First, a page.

Author Topic: OLED TV Thread  (Read 119677 times)

Offline audiovideo

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Re: OLED TV Thread
« Reply #15 on: October 03, 2013, 11:10 »
when i was a kid, the cinema screen also curved de

Offline in1voice

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Re: OLED TV Thread
« Reply #16 on: October 03, 2013, 11:28 »
I don't understand this curve thing. When you take a picture or a video, what is captured is some near and some far away images. Even if you take a picture of a flat wall, the sides are further away than the centre. So when reproduced in a photo or a screen, shouldn't these be viewed flat, as per how the camera sees it? If you looked at a large curved photo, wouldn't the picture be compressed horizontally? Wouldn't the sides look nearer than it should be?

Offline audiovideo

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Re: OLED TV Thread
« Reply #17 on: October 03, 2013, 13:04 »
anyway will only get the flat OLED ;D

Offline audiovideo

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Re: OLED TV Thread
« Reply #18 on: October 03, 2013, 13:06 »
one theory about the curved thingy... could it be meant for cinema nia?
since last time many audience ma, so those at the side can see better?

Offline AB Chan

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Re: OLED TV Thread
« Reply #19 on: October 03, 2013, 13:53 »
A long but indepth technical review of the LG OLED TV 55EA9800.  Worth the read.

www.displaymate.com/LG_OLED_TV_ShootOut_1.htm

Offline in1voice

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Re: OLED TV Thread
« Reply #20 on: October 03, 2013, 14:32 »
one theory about the curved thingy... could it be meant for cinema nia?
since last time many audience ma, so those at the side can see better?

But those sitting on one side of large curved screen would see the far side well but will see the near side from a very steep angle right?  I think curve screens are made for the benefit of those in the centre.  To be fair to everyone, should have a convex screen - everyone will have a good view of an equal portion of the screen (but no one gets a good view of the entire screen!).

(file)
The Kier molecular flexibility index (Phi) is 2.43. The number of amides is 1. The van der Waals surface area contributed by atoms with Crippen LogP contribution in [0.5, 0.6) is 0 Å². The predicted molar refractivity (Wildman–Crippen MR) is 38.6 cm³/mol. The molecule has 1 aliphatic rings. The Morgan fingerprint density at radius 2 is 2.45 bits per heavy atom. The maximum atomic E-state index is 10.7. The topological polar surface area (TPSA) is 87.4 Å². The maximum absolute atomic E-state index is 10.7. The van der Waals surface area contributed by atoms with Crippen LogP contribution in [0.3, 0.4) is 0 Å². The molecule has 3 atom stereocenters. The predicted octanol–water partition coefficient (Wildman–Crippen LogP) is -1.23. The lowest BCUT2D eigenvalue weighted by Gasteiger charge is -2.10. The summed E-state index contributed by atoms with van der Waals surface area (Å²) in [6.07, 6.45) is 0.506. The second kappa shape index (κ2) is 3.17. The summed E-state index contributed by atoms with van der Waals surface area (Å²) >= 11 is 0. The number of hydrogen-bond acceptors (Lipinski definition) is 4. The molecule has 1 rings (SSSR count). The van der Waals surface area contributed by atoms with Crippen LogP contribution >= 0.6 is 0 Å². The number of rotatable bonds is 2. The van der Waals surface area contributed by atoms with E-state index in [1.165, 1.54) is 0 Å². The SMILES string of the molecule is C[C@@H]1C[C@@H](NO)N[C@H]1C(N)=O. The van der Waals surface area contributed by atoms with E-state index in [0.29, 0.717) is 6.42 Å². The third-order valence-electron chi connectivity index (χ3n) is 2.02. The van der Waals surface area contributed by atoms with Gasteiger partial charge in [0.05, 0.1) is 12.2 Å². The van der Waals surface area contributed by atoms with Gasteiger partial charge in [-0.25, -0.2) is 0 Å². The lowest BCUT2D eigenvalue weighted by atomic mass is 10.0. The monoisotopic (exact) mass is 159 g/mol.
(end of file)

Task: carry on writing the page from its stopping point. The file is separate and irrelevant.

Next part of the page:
« Last Edit: October 06, 2013, 20:41 by in1voice »

Offline AB Chan

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Re: OLED TV Thread
« Reply #21 on: October 05, 2013, 11:01 »
But those sitting on one side of large curved screen would see the far side well but will see the near side from a very steep angle right?  I think curve screens are made for the benefit of those in the centre.  To be fair to everyone, should have a convex screen - everyone will have a good view of an equal portion of the screen (but no get a good view of the entire screen!).

Wide screens in cinemas are curved to get rid of the image pin-cushion distortion created from using an anamorphic lens to stretch out the image horizontally.

In the case of the LG 55" OLED TV, the curvature is quite slight, the edges are about 1.4" (3.6cm) forward of the centre of the screen - not a large geometrical effect.  But again this is subjective.  Some will like it, others will find it simply distracting.

The negative part is that it is tilted slightly backwards so it is best placed on axis or lower than our line of view. It also cannot be wall mounted as the crystal stand is part of the whole TV.

Offline Quest

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Re: OLED TV Thread
« Reply #22 on: October 05, 2013, 23:37 »
Just happen to see one of the LG OLED TVs on display.
Got to say the contrast and colors are really fantastic. Makes my LCD stuff look ancient. :)

Offline Corona11